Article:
Title: Olive Kitteridge
Author: Elizabeth Strout
Publication Date: 9/30/07
How I Found It: Required reading for my Gender in Contemporary Literature course
Date Completed: 3/24/15
Summary: A collection of short stories set in small-town Crosby, Maine all weave in the character of Olive Kitteridge and give the reader a glimpse into her life and emotional journey.
What I Thought: Today, as I was reading another novel from the 100 Best Novels list, I contemplated what modern novels would make the cut on such a list 100 years from now. Fortuitously, I now sit trying to think what to say about Olive Kitteridge. One of my first thoughts: I could see this book on a best novels list decades from now.
Two years into the challenge and knowing what I know now about the types of books chosen for such a list, I think Olive Kitteridge would fit right in. It's complex and philosophical in the most ordinary ways. The characters are rich, yet plain. The depth of the novel far surpasses any surface level entertainment value.
Not to say the book isn't entertaining. It is, in its own way; much more than entertaining, though, it speaks to human nature and needs in a quiet, wise voice.
I really liked the approach of the novel. I do not think I have ever read anything quite like it. While the character of Olive Kitteridge is the main character (protagonist may be too strong a word), each story does not center around her or her family. In fact, less than half of the vignettes feature Olive as the central character. Instead, she pops in and out, sometimes only for a sentence or two. I loved the way this technique wove the small town together, showing the impact people have on one another and the secret tragedies everyone deals with behind closed doors.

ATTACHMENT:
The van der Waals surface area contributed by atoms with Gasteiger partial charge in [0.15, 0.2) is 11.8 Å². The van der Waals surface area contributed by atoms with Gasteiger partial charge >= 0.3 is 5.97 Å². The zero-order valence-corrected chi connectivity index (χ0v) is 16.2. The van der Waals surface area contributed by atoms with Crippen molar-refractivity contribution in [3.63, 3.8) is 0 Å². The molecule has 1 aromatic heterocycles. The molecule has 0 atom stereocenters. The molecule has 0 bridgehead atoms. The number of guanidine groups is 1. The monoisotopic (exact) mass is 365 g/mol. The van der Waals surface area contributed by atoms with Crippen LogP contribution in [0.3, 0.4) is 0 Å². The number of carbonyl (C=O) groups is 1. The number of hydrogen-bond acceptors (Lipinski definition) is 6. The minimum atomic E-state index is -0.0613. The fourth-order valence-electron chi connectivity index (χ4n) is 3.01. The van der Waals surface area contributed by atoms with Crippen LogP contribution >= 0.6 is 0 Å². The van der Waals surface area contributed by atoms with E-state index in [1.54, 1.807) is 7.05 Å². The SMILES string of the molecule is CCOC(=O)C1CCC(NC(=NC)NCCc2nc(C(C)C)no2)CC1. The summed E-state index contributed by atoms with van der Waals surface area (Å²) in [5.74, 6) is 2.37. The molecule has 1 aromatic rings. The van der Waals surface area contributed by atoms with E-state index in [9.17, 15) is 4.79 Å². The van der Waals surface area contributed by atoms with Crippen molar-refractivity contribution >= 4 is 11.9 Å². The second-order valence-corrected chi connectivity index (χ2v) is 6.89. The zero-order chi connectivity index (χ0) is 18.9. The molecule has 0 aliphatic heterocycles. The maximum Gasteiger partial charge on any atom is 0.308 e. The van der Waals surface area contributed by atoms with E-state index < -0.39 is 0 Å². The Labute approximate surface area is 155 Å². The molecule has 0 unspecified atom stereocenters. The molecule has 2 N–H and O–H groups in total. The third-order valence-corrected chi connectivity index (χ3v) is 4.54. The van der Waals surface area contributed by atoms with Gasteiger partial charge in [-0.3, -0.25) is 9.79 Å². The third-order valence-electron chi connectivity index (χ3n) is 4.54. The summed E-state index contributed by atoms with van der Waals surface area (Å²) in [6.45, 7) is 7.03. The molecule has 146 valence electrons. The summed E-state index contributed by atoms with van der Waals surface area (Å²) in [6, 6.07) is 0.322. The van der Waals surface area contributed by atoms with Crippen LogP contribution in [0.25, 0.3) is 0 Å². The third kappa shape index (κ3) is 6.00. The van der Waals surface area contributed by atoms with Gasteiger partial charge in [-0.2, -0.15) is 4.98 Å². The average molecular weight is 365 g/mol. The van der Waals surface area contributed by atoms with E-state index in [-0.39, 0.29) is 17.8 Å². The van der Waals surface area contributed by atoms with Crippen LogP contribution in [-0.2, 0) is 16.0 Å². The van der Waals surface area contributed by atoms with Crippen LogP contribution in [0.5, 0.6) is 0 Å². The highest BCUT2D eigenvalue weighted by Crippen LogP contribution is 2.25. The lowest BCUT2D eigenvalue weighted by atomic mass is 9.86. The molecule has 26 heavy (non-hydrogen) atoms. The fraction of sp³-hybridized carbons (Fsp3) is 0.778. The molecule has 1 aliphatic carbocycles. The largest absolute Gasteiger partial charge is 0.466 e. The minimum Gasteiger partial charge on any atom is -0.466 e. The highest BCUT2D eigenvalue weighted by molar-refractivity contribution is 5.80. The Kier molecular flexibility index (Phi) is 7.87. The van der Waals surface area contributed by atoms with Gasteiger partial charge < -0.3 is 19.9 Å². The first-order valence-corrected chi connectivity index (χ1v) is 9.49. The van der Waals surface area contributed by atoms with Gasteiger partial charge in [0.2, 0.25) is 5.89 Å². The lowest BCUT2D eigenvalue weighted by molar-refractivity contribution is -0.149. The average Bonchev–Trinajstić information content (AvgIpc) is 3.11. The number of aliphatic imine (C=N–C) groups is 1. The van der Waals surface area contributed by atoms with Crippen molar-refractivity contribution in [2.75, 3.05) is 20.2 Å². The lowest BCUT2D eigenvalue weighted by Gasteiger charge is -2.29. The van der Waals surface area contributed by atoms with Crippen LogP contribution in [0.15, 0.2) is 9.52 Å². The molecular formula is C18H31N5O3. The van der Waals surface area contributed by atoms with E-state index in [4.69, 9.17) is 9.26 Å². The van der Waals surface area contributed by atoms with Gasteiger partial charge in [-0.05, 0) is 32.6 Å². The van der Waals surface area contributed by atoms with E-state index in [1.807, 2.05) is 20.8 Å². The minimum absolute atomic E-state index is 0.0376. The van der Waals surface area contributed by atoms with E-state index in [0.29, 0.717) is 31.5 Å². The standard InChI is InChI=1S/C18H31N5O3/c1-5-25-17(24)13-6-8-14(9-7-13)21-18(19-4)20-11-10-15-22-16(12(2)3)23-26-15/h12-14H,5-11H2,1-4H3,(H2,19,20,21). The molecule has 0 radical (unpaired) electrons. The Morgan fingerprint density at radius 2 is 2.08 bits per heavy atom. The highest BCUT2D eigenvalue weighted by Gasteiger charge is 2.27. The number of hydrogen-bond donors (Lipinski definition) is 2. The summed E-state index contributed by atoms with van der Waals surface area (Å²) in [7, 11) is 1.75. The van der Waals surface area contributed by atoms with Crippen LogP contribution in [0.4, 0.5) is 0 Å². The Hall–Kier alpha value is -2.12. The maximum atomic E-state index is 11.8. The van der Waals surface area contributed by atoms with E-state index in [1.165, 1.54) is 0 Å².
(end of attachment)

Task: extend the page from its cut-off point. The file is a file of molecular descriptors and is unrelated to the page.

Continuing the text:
This is one of those books I appreciate more and more the longer I dwell on it. One could quickly read it on a surface level and not take much away. Yet, digging in deeper for my grad course and spending time thinking about it for the blog really have made me value it more. Despite Olive's gruff nature, harsh personality, and my general disdain for her at times, the more I open myself up and identify with her weaknesses, the more I come to care for her. Not like her necessarily, but care for her.
I think I will come back to this book at some point. However, reading it now, in my late twenties, seems the wrong time of life. The characters in the book are nearly all middle aged or even elderly. Of course, that doesn't mean I cannot appreciate and learn from their stories, but I think I'll have a much deeper understanding of and appreciation for this book once I hit some of those life phases myself.
Quote I Loved: "And she was happy right now, it was true. Jane Houlton, shifting inside her nice black coat, was thinking that, after all, life was a gift - that one of those things about getting older was knowing that so many moments weren't just moments, they were gifts."
Will I Re-Read: I think I'll enjoy this book more in about 20 years, when I can relate to more of it.
A Reduced Review: Complex and poignant in the most ordinary ways, but not meant for the reader who needs to always like the protagonist.